Healthcare is going through some significant growing pains at the moment, but no change is going to hurt as much as ICD-10. A change of this magnitude hasn’t occurred for many years, and doctors and administrators are right to be worried.
Regardless, the green-light date is October 1, 2014, just one year away. There is no magic bullet to ensure a seamless transition to ICD-10, but there is one thing practices can (and must) do if they plan to survive the ICD-10 transition.
And that means everyone—from the front office intern to the most experienced physician.
Preparation for ICD-10 involves three key components, the first two being familiarizing oneself with the new codes and testing/using the new software. Most physicians only use a handful of ICD-9 codes, but they’ll be dealing with at least 10 times more than what they’re used to before they know it. It goes without saying that understanding the structure of the ICD-10 coding system is imperative before going live with ICD-10.
As for testing the new codes, this can get complicated as it involves coordination with multiple vendors. What’s even more concerning is that CMS will not be conducting end-to-end testing with external trading partners (including physicians) before going live with ICD-10. According to a statement on its website, “The Centers for Medicare and Medicaid Services (CMS) feels confident that the current level of testing that is done each quarter for any changes to the Medicare claims processing systems is effective to ensure that claims will be processed properly and that ICD-10 diagnosis codes will be accepted and claims will be processed correctly.”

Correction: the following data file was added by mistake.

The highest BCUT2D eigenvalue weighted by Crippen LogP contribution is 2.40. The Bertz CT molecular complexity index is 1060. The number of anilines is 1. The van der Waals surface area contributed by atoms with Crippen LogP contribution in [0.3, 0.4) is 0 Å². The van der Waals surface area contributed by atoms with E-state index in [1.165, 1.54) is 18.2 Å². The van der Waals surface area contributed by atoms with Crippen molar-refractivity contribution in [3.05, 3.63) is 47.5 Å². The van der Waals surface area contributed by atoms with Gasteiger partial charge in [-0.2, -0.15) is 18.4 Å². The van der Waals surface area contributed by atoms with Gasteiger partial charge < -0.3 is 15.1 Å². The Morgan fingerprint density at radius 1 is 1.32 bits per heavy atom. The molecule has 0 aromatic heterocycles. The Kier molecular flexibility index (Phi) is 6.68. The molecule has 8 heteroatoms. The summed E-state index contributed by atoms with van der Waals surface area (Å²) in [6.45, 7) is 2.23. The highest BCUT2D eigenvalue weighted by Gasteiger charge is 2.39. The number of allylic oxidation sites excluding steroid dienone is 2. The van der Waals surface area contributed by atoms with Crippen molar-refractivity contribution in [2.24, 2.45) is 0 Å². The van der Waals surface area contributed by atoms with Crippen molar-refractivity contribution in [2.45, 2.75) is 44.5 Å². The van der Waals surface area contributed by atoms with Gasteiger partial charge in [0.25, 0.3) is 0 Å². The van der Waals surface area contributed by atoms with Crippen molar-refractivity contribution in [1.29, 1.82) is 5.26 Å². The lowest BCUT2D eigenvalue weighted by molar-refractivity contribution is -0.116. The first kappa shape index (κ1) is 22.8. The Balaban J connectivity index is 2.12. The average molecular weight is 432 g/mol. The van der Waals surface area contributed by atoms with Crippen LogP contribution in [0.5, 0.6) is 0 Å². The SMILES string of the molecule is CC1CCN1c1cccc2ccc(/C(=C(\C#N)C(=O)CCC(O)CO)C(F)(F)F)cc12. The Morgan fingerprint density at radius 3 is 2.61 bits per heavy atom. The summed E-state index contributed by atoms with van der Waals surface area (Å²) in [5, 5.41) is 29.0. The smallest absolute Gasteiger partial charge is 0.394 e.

Physician organizations like the MGMA aren’t so sure. This puts more pressure on doctors and vendors to make sure they are testing the new codes on their own, and increases the possibility that claims will be backlogged.
Which leads me to the third key component to preparing for ICD-10: start storing up credit now. Even under the best of circumstances, there is no guarantee that practices will be paid during the transition. But employees will need to be paid somehow. Industry experts are advising practice administrators to save at least six months of credit because it is highly unlikely that they will be paid for the first few months.
ICD-10 will prove beneficial in the long run, but the first few bumps in the implementation road are going to be rough. However, with smart preparation the healthcare industry will survive the ICD-10 transition without any major casualties.